Strengthening competition

The need to strengthen competition in several sectors of the Greek economy is increasingly pointed out by the Governor of Bank of Greece (BoG), Yannis Stournaras, who attributes to such absence of competitively higher prices in Greece than the rest of the Eurozone. In an interview he referred, in fact, to research by the BoG, which examined price spreads and profit margins and identified oligopolies in sectors of food, fuel, banks and private hospital care. The latest quarterly report of the Hellenic Parliamentary Budget Office also refers to the need to increase competition in order to lower prices, primarily of food.

Focusing on the area of responsibility of the BoG, Stournaras clarifies “we need more competition in the banking sector as well. We should empower smaller banks, and help them to merge so that they can compete with the four big banks. We need a 5th banking pillar”.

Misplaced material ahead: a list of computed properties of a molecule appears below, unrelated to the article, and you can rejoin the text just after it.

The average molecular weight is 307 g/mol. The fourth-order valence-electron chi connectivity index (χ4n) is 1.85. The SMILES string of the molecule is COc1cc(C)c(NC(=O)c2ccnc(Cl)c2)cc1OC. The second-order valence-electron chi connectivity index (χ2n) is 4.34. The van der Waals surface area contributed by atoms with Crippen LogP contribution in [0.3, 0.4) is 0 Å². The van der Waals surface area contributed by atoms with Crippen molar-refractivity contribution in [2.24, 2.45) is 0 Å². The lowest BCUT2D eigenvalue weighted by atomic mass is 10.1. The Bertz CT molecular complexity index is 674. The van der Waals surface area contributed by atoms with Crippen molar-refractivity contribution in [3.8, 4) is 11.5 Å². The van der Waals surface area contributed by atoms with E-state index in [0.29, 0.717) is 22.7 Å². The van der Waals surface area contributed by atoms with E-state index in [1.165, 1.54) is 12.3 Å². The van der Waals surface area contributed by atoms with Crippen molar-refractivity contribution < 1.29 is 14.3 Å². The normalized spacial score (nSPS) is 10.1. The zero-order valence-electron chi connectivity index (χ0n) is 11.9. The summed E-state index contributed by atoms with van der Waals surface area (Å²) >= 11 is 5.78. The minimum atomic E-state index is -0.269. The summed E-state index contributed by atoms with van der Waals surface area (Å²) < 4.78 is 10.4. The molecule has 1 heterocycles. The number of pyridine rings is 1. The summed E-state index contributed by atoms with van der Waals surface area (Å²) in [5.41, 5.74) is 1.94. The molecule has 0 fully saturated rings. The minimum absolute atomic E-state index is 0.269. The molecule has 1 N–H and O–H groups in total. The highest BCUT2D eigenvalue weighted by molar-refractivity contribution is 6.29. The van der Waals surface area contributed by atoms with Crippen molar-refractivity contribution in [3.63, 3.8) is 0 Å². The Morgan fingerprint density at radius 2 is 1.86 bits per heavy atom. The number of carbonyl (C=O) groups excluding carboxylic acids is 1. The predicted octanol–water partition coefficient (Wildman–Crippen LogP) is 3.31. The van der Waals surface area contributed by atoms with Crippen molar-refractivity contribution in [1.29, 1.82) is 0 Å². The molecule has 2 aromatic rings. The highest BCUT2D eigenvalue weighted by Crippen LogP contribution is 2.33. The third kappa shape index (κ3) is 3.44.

That fifth pillar includes Attica Bank and Pankritia, Optima, Viva and the ecosystem of cooperative banks. He also sees room “for other players to enter the banking sector, such as fintech and microfinance credit companies. Smaller banks that will finance small entrepreneurs”. He even points out that there is an understanding with the government and especially the Ministry of Finance on the need for increased competition in the banking sector.

The lack of competition is, of course, not limited to banks –Stournaras points this out. Nor is it a newly created problem. At first sight this may seem contradictory, but throughout its progress the Greek economy is characterized by the existence of many small businesses in some sectors (primarily in retail and catering) and a high concentration of production in others, such as manufacturing.

The role of small businesses in the development of post-war Greek industry is described by Lefteris Anastasakis in his book Industrial innovation & transformation in Postwar Greece (1950-1973). In its English version of the original Greek edition, the book aims to acquaint the non-Greek reader with the postwar economic history of Greece. It examines in-depth the technological content of postwar manufacturing  and challenges established prejudices prevalent in Greek economic historiography.